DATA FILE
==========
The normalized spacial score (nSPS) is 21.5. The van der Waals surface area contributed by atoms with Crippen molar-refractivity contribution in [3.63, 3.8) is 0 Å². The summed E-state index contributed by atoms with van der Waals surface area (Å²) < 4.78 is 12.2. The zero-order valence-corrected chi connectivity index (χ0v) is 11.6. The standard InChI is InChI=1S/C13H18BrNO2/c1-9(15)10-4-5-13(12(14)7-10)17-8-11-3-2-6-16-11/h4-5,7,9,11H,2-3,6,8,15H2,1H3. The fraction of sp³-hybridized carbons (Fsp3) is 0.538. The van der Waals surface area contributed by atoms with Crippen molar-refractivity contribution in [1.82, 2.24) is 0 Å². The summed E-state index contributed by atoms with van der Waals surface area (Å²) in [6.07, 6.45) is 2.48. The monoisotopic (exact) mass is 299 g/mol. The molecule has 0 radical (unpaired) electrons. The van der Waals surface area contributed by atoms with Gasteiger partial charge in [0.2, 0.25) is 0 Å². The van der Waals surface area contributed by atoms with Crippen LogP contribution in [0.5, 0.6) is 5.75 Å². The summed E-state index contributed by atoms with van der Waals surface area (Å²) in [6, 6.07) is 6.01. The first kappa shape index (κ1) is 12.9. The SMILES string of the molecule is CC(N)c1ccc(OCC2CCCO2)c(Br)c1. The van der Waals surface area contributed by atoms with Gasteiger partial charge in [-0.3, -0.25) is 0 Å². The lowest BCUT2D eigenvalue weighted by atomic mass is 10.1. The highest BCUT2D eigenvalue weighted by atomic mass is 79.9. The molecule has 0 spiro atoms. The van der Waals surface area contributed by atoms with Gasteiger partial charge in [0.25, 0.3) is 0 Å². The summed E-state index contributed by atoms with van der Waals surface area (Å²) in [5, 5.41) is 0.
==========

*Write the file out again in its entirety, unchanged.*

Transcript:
The normalized spacial score (nSPS) is 21.5. The van der Waals surface area contributed by atoms with Crippen molar-refractivity contribution in [3.63, 3.8) is 0 Å². The summed E-state index contributed by atoms with van der Waals surface area (Å²) < 4.78 is 12.2. The zero-order valence-corrected chi connectivity index (χ0v) is 11.6. The standard InChI is InChI=1S/C13H18BrNO2/c1-9(15)10-4-5-13(12(14)7-10)17-8-11-3-2-6-16-11/h4-5,7,9,11H,2-3,6,8,15H2,1H3. The fraction of sp³-hybridized carbons (Fsp3) is 0.538. The van der Waals surface area contributed by atoms with Crippen molar-refractivity contribution in [1.82, 2.24) is 0 Å². The summed E-state index contributed by atoms with van der Waals surface area (Å²) in [6.07, 6.45) is 2.48. The monoisotopic (exact) mass is 299 g/mol. The molecule has 0 radical (unpaired) electrons. The van der Waals surface area contributed by atoms with Gasteiger partial charge in [0.2, 0.25) is 0 Å². The van der Waals surface area contributed by atoms with Crippen LogP contribution in [0.5, 0.6) is 5.75 Å². The summed E-state index contributed by atoms with van der Waals surface area (Å²) in [6, 6.07) is 6.01. The first kappa shape index (κ1) is 12.9. The SMILES string of the molecule is CC(N)c1ccc(OCC2CCCO2)c(Br)c1. The van der Waals surface area contributed by atoms with Gasteiger partial charge in [-0.3, -0.25) is 0 Å². The lowest BCUT2D eigenvalue weighted by atomic mass is 10.1. The highest BCUT2D eigenvalue weighted by atomic mass is 79.9. The molecule has 0 spiro atoms. The van der Waals surface area contributed by atoms with Gasteiger partial charge in [0.25, 0.3) is 0 Å². The summed E-state index contributed by atoms with van der Waals surface area (Å²) in [5, 5.41) is 0.